Maddon, Gibson win Manager of Year awards

Kirk Gibson won two World Championships for men who were managers of the year. After his first full season managing the Diamondbacks, he has joined Tommy Lasorda and Sparky Anderson.

Gibson received 28 of 32 first-place votes for 152 points and was the second Arizona skipper to win the National League Manager of the Year award. Bob Melvin won it in 2007 by getting 19 first-place votes.

“I certainly had a vision,” Gibson said on a conference call. “It’s certainly not all because of me.”

Gibson won the award over first-year Milwaukee manager Ron Roenicke and St. Louis manager Tony LaRussa. Roenicke received three first-place votes and 92 points while LaRussa received one first-place vote and 24 points in voting conducted before the postseason.

The 54-year-old former outfielder won the award by getting a 29-game improvement from the Diamondbacks. He took over the team in June 2010 and they lost 49 of 83 games, finishing with 97 losses — 27 games behind the World Champion Giants in the NL West Division.

This year, the Diamondbacks were over .500 for good after May 25 and gradually worked their way up the division, never relinquishing the lead in the final 45 games. That was highlighted by a nine-game winning streak and a team that had dropped from 90 to 65 wins in the previous three seasons won the division by eight games.

By winning yesterday, Gibson is the fourth former MVP to win the Manager of the Year. Joe Torre won the award with the Yankees in 1998, Don Baylor won it with the Rockies in 1995 and Frank Robinson won it with the Orioles in 1989.

Also getting points in the NL were Philadelphia’s Charlie Manuel (10 points), Atlanta’s Fredi Gonzalez (four points), San Francisco’s Bruce Bochy (two points), Pittsburgh’s Clint Hurdle (two points), New York’s Terry Collins (one point) and Los Angeles’s Don Mattingly (one point).

While Gibson’s turnaround with the Diamondbacks was a year-long process, Joe Maddon’s with the Rays took place in a short span and that likely earned him a second AL Manager of the Year award.

The Rays overcame a nine-game deficit on Sept. 2 and edged the Red Sox for the AL Wild Card on the final day. They won 91 games with a roster that had lost its starting first baseman (Carlos Pena), left fielder (Carl Crawford), a key starting pitcher (Matt Garza) and several relief pitchers from the previous year.

“I like to think of it as a validation of the Rays’ way of doing things,” Maddon said on a conference call.

Maddon won by getting 26 first-place votes and 133 points. Detroit’s Jim Leyland, the 2006 winner, received one first-place vote for 54 points and Rangers’ skipper Ron Washington received the other first-place vote for 31 points.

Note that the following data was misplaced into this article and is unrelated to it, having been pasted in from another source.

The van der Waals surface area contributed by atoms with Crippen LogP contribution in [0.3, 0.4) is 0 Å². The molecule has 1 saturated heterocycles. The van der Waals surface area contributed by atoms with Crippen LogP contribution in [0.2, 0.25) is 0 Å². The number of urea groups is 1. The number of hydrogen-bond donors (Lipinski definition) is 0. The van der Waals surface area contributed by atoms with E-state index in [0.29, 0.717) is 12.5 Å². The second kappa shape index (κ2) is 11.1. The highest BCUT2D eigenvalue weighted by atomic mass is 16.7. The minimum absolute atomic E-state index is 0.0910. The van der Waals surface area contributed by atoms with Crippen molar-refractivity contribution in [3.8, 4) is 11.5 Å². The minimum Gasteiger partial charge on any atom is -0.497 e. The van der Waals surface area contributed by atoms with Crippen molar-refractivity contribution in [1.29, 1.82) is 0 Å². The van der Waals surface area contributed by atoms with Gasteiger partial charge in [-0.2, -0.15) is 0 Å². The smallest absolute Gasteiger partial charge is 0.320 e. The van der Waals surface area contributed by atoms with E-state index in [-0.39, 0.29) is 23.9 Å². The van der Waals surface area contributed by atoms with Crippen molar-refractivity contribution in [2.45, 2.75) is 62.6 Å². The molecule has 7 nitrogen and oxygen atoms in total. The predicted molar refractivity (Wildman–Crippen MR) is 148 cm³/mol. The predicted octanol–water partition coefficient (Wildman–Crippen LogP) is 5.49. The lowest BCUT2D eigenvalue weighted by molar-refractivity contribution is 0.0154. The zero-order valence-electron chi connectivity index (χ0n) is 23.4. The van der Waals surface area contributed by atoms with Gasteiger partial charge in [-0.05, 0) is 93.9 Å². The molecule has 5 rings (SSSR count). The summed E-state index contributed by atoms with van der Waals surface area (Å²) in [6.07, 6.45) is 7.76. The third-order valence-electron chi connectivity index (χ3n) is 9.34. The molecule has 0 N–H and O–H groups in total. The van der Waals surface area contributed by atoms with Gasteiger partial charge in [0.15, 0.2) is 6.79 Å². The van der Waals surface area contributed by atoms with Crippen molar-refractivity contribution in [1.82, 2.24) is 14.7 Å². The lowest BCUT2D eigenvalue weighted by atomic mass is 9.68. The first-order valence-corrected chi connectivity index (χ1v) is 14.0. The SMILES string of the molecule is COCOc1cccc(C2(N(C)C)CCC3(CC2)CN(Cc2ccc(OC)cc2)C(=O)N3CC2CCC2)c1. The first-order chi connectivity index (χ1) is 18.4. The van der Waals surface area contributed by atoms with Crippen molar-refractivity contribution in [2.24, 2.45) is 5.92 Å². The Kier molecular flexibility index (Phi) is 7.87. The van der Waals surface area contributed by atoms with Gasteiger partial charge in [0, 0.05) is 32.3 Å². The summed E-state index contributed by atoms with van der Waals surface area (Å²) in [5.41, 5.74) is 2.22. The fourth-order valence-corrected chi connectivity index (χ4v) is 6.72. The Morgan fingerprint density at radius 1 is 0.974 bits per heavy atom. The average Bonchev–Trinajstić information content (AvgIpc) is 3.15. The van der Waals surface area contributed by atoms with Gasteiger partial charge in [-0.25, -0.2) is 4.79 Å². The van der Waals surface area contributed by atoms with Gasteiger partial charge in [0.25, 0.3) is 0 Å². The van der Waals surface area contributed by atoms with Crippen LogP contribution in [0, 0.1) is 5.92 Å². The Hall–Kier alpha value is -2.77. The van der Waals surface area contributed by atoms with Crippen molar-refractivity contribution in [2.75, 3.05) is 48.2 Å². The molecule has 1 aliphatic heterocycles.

Three years ago, Maddon won the award by getting 27 first-place votes and beating Minnesota’s Ron Gardenhire. That year he led a team that had never won more than 70 games to a 96-win season and a World Series appearance.

Only 11 players who appeared in 2008 for the Rays suited up last year for Maddon, who made the playoffs with the game’s second-lowest payroll at $42 million, nearly $30 million lower from 2010. That helped make him the seventh winner of multiple awards in AL history, a list that includes Mike Scioscia, for whom he served as bench coach in Anaheim.

Maddon won the Wild Card even as his team opened with six straight losses and eight of the first nine. Tampa Bay did not go 10 games over .500 for good until mid-August and then won 18 of its final 28 games, including six-of-seven from the Red Sox.

“We are the best 0-6 team in the history of Major League Baseball,” Maddon said after his team was eliminated in the AL Division Series by the Rangers. “It was a huge success this year, and anybody that wants to argue otherwise, please come by. I’d be happy to engage in that discussion.”

Maddon is entering the last year of his contract, but does not appear to be headed anywhere in the near future.

“A better place to work, I don’t think one exists in baseball,” Maddon said. “My goal has been to make the Rays into the next century’s Yankees, Cardinals and Red Sox. The more appealing thing to me is to create that kind of tradition here that can be viewed on 50 years from now as being the genesis of that. That, to me, is really an exciting thought.”

Also getting points in the AL, were Cleveland’s Manny Acta (16 points), New York’s Joe Girardi (14 points) and Angels skipper Scioscia (four points).


Follow Yankees beat writer Larry Fleisher on Twitter
@LarryFleisher.


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